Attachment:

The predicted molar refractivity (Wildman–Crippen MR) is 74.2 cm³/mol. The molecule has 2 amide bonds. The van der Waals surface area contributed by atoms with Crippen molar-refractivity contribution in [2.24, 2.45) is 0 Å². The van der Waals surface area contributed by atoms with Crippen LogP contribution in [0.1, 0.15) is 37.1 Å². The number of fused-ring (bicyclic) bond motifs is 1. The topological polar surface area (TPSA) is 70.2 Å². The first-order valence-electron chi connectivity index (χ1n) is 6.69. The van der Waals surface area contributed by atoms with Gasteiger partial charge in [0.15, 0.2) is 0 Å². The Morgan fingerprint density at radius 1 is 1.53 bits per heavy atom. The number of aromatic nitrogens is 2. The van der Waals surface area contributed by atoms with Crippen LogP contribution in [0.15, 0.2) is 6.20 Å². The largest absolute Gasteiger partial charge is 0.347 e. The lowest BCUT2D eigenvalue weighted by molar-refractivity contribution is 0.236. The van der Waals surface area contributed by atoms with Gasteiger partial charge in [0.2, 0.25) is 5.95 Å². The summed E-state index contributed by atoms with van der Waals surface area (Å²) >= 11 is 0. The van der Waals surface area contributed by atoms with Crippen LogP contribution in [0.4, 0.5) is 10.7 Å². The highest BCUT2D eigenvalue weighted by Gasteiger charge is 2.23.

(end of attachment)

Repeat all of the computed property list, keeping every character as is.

The predicted molar refractivity (Wildman–Crippen MR) is 74.2 cm³/mol. The molecule has 2 amide bonds. The van der Waals surface area contributed by atoms with Crippen molar-refractivity contribution in [2.24, 2.45) is 0 Å². The van der Waals surface area contributed by atoms with Crippen LogP contribution in [0.1, 0.15) is 37.1 Å². The number of fused-ring (bicyclic) bond motifs is 1. The topological polar surface area (TPSA) is 70.2 Å². The first-order valence-electron chi connectivity index (χ1n) is 6.69. The van der Waals surface area contributed by atoms with Gasteiger partial charge in [0.15, 0.2) is 0 Å². The Morgan fingerprint density at radius 1 is 1.53 bits per heavy atom. The number of aromatic nitrogens is 2. The van der Waals surface area contributed by atoms with Crippen LogP contribution in [0.15, 0.2) is 6.20 Å². The largest absolute Gasteiger partial charge is 0.347 e. The lowest BCUT2D eigenvalue weighted by molar-refractivity contribution is 0.236. The van der Waals surface area contributed by atoms with Gasteiger partial charge in [0.2, 0.25) is 5.95 Å². The summed E-state index contributed by atoms with van der Waals surface area (Å²) >= 11 is 0. The van der Waals surface area contributed by atoms with Crippen LogP contribution in [0.4, 0.5) is 10.7 Å². The highest BCUT2D eigenvalue weighted by Gasteiger charge is 2.23.